Director James Cameron is today unveiling a 15-minute taster of his hotly-anticipated 3D sci-fi blockbuster "Avatar" to sold-out audiences in selected cinemas across the world.
Those who snapped up a ticket to the event that has been dubbed “Avatar Day” will be privy to footage of the much-hyped, technically-advanced 3D science fiction epic that some are saying will revolutionize the way we watch movies. The Oscar-winning director is famous for pushing the boundaries of technology in film and has long been an enthusiastic proponent of 3D technology. “Avatar” is the fruition of his long-held ambition to combine digital 3D with epic big screen storytelling. “The 3D is going to be mind-boggling,” David Cohen of film industry trade magazine Variety told CNN. “He may indeed be pushing 3D to another level.” Fueling the hype is the fact that “Avatar” is Cameron’s first film since “Titanic” in 1997 — the most successful film of modern times — and a return to sci-fi for the “Aliens” and “Terminator” series director. Set on the lush and magical jungle planet of Pandora, the story takes place against the backdrop of a war between invading humans and Pandora’s native species, the Na’vi. Sam Worthington stars as a former Marine paralyzed from the waist down offered the chance to have a healthy body again by becoming an “avatar” — a 10ft tall, blue-skinned creature genetically engineered to resemble the planet’s humanoid life forms. The cast includes Sigourney Weaver, Michelle Rodriguez and Zoe Saldana. “Avatar” is a combination of live action and photo-realistic CGI and is being touted as a huge leap forward in film technology — likened to the first movie in sound or with Technicolor. The famously perfectionist director first came up with the concept for “Avatar” 14 years ago but decided not to make the film until technology was advanced enough to cope with his vision. In fact, the ex-trucker who dismantled his first 35mm movie camera to see how it worked took tech matters into his own hands, teaming up with longtime collaborator Vincent Pace to develop the most advanced camera rig using stereoscopic (3D) cameras yet for the film. It has lenses that mimic the human eye — positioned close together that can move a little to capture objects that are near or far away. This allows the cinematographer to capture two images simultaneously to give the illusion of depth. In July, Cameron showed a 25-minute preview to fans at Comic-Con in San Diego and since then frothing commentators have described “Avatar” as everything from mind-expanding to the future of cinema.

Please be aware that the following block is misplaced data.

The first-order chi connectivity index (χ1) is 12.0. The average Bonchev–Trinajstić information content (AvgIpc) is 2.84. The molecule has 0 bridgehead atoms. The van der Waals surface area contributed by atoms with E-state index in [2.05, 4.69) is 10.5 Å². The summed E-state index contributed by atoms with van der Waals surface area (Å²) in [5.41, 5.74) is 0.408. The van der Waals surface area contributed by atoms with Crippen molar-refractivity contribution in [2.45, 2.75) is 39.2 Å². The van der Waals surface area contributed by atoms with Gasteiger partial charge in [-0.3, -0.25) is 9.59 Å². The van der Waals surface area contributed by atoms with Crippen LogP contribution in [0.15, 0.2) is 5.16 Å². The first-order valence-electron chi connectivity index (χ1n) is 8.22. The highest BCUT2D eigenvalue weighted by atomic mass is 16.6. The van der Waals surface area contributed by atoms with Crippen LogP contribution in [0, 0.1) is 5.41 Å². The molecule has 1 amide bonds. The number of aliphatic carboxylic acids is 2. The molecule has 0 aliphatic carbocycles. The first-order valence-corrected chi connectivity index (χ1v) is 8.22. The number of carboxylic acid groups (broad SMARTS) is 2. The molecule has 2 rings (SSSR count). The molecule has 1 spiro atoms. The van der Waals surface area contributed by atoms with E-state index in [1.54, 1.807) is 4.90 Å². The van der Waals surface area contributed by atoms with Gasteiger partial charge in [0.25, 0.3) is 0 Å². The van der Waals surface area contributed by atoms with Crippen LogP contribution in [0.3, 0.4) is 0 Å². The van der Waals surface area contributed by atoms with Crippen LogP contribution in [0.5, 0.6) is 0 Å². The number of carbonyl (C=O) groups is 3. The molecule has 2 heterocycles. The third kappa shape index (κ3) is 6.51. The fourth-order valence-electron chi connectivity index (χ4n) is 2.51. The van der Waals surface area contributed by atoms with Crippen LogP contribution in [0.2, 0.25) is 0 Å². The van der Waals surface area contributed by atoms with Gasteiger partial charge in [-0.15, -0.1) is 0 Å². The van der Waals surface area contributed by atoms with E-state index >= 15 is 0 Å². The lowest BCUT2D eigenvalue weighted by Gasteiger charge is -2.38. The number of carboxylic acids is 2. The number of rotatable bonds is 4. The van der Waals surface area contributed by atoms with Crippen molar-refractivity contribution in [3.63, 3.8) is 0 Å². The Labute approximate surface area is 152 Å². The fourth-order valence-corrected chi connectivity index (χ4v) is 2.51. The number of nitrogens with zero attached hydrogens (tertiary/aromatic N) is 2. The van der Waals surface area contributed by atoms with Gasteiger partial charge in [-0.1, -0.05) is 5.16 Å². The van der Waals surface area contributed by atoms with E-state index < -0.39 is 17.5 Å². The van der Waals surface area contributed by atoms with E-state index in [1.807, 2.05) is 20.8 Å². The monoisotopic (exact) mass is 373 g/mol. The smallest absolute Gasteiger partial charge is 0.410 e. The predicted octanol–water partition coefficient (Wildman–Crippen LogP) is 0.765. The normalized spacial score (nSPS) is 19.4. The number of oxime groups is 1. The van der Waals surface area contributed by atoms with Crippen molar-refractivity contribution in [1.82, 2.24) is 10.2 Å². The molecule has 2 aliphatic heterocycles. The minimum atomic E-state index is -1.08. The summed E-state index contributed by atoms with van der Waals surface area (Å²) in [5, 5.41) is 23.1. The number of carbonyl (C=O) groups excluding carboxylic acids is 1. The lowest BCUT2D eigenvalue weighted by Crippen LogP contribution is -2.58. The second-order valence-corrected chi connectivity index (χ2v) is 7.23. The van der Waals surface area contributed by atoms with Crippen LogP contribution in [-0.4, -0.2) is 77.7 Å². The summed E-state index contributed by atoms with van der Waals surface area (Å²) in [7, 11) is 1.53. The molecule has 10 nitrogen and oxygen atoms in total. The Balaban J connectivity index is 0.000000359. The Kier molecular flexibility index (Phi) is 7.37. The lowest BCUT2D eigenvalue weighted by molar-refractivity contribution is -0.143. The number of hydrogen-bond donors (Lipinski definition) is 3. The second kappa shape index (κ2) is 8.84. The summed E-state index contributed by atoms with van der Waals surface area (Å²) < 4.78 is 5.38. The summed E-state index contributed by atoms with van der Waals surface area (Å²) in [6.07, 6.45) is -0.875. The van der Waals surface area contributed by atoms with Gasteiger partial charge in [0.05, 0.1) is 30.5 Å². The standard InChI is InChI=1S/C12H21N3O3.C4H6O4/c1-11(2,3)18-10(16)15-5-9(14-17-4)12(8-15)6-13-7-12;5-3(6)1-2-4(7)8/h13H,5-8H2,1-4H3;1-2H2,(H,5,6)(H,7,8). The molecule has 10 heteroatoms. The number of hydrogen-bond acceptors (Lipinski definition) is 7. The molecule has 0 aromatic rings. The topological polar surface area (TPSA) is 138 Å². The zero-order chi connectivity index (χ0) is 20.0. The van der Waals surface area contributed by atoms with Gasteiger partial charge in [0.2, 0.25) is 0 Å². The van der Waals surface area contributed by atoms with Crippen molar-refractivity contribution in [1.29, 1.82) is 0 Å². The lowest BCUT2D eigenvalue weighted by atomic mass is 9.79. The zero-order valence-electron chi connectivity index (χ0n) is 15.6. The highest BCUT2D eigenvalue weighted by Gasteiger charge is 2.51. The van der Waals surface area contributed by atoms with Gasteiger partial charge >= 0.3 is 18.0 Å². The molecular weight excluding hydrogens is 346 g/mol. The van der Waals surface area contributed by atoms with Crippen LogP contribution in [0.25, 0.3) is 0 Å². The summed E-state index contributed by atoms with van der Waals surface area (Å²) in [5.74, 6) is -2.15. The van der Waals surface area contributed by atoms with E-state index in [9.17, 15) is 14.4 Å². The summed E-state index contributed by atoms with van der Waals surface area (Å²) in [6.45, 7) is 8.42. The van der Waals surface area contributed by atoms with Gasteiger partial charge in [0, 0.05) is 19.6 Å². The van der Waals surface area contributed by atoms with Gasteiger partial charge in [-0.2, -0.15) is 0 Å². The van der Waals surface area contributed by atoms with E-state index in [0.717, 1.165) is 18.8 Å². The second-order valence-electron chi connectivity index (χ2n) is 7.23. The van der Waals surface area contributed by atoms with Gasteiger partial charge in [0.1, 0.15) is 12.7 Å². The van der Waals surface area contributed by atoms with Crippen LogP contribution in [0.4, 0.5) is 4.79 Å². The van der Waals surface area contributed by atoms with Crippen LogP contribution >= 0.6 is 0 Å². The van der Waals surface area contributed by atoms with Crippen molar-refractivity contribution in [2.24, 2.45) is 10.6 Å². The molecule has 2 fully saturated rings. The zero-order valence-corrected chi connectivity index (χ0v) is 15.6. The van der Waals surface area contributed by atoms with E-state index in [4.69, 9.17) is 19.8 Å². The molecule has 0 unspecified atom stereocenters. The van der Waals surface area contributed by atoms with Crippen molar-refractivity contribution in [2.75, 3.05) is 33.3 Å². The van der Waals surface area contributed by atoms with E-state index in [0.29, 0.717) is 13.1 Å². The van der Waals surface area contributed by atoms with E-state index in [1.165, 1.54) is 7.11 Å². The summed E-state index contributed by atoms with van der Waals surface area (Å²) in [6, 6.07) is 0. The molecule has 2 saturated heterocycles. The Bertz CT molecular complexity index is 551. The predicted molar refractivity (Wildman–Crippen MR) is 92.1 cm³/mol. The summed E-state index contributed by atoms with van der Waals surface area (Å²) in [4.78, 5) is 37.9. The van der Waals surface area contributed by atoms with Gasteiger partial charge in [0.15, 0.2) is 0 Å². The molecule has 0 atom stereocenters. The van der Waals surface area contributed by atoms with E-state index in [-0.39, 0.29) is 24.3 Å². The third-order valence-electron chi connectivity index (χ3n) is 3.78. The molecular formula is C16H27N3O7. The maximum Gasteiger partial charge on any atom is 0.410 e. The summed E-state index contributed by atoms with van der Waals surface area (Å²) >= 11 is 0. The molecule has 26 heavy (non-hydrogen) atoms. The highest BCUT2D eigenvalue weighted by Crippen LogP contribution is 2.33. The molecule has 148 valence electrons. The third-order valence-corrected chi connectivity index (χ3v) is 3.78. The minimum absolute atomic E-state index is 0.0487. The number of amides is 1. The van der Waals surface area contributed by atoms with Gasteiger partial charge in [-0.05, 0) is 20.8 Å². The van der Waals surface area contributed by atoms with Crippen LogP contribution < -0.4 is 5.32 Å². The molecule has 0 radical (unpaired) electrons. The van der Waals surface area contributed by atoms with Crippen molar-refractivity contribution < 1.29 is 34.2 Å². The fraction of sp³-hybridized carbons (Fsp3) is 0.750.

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His peers are impressed too: Ridley Scott says he is filming upcoming sci-fi adaptation “Forever War” in 3D after seeing some footage of “Avatar.” While “Iron Man” director John Favreau described the film as “a game-changer” and says he thinks it is “the future.” It helps that Hollywood is also squarely behind 3D, a medium that is gaining momentum and popularity fueled by the success of films like “Coraline” and DreamWorks’ “Monsters vs. Aliens.” Earlier this year Pixar’s 3D animation “Up” opening the Cannes Film Festival supplying the medium with yet another stamp of approval from those who matter. Would you pay more money to watch a film in 3D “In a couple of years, all kids movies will be made in 3D and when they get older they will expect all films to be made in 3D,” says Cohen. “It will probably happen in about 15 years.” But right now, one issue that many including Cameron are stepping around very carefully is that not all movie theaters are digitally equipped to project films in 3D. In the UK, the UK Film Council reports that around 320 out of 3,600 screens are digitally equipped, while in the U.S. the ratio is even worse. These figures are predicted to improve rapidly over the next few years.
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Cameron argues vociferously that movies have to play well in both 2D and 3D; that a narrative should work whether it’s shot as a black and white silent or as a 3D color epic. But, says Cohen, there’s more to the issue than Cameron is letting on. Films are made differently for 3D — different lenses, different depth of field, different pace of editing. For example, action sequences which traditionally have fast cutting are edited more slowly because the eye and the brain cannot process stereoscopic cinema as fast as 2D. “If you make a movie to work in both formats, it doesn’t work fully in either format,” points out Cohen. “You can’t fully exploit either format.” This could have implications for the popularity of “Avatar” with the large numbers of people who will have to watch it in 2D when it comes out on December 18 — with a potential knock on effect on box office takings. But, whatever happens with “Avatar,” it is unlikely to halt the steady march of 3D towards domination of our movie theaters. “This is a revolution that’s here to stay,” said Cohen. “We are headed for a future in which 3D screens are ubiquitous and where we simply get used to using the stereo sense again.”